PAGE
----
Saturday 3 August 2013

Con artist protected by privacy

A group of people in Canada have found themselves in a Kafkaesque scenario where the law is protecting the individual who they allege sold them fake artworks, swindling them out of thousands of dollars, thereby preventing them from taking any action to recover their money.

24 hours Vancouver reports:
Starting more than two years ago, the five people say they were taken for more than $80,000 by a man claiming to sell original Chinese art, which on appraisal turned out to be fake.  
[One individual] Mr. Wu...said his frustration reached its zenith when police denied him the name of the swindler so he could sue him.  
Wu took the man to civil court for $27,000 only to discover the art dealer’s name he had filed in the lawsuit was also fake.  
Despite the art dealer’s son — also named in the suit under his real name — standing in the court, a judge told Wu in order to get the real name he could file a police report and then request a copy of it under the Freedom of Information Act, which he did.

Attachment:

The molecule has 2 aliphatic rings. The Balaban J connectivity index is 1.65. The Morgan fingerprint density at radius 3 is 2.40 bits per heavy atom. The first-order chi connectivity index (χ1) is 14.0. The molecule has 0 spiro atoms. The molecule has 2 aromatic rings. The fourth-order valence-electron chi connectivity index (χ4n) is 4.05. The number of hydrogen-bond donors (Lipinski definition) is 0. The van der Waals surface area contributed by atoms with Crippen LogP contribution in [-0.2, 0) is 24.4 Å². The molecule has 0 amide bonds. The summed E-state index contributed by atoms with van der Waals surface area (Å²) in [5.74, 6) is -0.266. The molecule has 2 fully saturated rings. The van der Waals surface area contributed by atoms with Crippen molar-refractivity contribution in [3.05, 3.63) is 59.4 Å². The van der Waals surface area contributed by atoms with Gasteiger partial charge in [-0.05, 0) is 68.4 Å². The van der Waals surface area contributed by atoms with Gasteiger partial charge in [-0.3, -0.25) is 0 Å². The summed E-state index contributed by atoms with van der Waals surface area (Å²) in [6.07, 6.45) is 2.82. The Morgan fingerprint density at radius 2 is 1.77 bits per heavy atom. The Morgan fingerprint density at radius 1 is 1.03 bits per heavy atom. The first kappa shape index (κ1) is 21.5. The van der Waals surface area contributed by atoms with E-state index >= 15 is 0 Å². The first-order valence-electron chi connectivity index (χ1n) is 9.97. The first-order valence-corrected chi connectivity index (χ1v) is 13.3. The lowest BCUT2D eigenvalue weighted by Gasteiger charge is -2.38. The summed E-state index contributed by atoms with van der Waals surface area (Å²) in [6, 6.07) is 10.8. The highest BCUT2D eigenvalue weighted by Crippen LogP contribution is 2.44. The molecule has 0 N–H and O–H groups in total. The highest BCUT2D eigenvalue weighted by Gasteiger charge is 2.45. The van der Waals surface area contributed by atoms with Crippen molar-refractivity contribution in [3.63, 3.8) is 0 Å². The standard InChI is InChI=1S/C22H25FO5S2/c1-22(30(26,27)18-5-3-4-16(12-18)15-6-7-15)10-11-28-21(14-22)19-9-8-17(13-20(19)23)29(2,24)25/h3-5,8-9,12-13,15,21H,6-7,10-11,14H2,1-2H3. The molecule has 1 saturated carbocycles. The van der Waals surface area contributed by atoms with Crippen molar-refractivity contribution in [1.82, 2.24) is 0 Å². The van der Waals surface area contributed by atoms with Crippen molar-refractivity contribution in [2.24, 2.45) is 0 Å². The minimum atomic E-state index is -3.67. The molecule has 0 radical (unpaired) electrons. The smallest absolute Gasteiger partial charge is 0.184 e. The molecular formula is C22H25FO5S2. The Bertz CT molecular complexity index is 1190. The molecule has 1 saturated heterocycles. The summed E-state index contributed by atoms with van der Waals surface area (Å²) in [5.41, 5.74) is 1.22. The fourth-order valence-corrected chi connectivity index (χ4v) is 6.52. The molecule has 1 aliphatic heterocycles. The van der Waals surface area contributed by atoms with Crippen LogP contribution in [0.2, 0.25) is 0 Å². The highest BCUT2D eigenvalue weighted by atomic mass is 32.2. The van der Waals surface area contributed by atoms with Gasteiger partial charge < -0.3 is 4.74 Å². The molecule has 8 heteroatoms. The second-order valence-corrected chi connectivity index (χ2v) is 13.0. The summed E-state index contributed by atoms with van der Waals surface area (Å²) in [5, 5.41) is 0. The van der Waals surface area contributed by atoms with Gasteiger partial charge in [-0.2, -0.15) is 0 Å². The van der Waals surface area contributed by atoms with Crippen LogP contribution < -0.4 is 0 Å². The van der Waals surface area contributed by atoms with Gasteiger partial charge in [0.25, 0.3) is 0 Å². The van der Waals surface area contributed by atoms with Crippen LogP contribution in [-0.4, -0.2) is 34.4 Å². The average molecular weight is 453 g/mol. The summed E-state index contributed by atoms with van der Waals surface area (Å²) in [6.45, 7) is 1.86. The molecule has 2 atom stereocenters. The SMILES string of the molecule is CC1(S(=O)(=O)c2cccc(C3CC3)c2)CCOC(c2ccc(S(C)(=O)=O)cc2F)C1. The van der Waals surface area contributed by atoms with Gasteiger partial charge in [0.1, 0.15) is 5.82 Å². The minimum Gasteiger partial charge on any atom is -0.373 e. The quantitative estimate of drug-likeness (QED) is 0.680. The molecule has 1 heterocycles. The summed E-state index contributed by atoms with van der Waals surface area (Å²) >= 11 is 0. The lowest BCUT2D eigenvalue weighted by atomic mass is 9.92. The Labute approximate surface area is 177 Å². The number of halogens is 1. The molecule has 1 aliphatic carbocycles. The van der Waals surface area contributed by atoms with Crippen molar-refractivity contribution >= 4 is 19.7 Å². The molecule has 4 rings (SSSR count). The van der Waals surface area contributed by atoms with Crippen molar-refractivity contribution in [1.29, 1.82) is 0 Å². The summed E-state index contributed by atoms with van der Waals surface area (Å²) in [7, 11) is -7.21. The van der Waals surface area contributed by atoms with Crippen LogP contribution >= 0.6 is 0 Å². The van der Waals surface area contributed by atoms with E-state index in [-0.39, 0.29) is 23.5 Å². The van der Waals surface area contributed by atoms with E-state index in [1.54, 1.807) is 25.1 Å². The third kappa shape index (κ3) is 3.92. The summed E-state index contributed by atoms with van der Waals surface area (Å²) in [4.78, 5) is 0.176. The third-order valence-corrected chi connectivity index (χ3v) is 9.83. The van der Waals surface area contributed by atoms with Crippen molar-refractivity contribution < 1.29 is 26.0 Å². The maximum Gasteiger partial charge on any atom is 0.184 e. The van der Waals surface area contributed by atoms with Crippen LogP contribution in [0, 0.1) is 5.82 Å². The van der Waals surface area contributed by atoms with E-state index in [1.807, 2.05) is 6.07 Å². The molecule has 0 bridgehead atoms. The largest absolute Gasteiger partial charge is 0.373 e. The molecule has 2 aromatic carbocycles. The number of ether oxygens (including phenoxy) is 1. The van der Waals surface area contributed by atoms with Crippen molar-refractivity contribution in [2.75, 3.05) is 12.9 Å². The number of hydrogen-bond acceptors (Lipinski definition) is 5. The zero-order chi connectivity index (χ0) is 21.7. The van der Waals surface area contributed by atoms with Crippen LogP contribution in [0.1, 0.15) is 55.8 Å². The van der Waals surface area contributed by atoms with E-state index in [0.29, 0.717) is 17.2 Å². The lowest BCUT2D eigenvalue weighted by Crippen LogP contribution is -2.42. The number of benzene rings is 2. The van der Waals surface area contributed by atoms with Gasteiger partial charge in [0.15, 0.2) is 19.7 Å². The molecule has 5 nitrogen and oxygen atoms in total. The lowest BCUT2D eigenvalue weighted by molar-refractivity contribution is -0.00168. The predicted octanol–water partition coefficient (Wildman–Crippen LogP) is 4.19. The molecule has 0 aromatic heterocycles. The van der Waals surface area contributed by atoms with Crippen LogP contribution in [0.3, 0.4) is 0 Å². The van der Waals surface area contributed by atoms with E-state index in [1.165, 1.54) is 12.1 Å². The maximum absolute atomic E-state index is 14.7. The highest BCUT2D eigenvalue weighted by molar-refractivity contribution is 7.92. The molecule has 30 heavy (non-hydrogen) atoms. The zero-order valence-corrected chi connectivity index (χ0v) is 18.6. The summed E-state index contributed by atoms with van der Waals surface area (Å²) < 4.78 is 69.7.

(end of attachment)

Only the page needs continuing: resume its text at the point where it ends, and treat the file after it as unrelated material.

But when Wu received the report the real name of the mystery art dealer was blanked out, citing privacy concerns.
...The Vancouver Police Department concluded there was not enough evidence a crime had been committed, again leaving Wu and the four others to seek redress through the courts, which they can’t do without the name.  
“If I had his name I could take him to court,” Wu said.  
The VPD said it understands Wu’s frustration, but spokesman Sgt. Randy Fincham said the department’s hands were tied.  
“The man is more than entitled to inform the privacy commissioner of his lack of satisfaction with the FOI process,” Fincham said in an email. “Unfortunately, as a police agency, the law restricts our ability to release information about an individual, unless that person is charged with a criminal offence.”  
Wu said he has no idea what his next step will be, explaining a lawyer told him it could cost thousands to continue pursuing the case with no guarantee of getting his money returned. 
This seems like ridiculous situation to be in - knowing who conned you (albeit not their name), but without recourse to any remedy. Surely if there has been a wrong committed, whether civil or criminal, privacy law should not protect the wrong-doer.

 Source: 24 hours Vancouver, 23 July 2013

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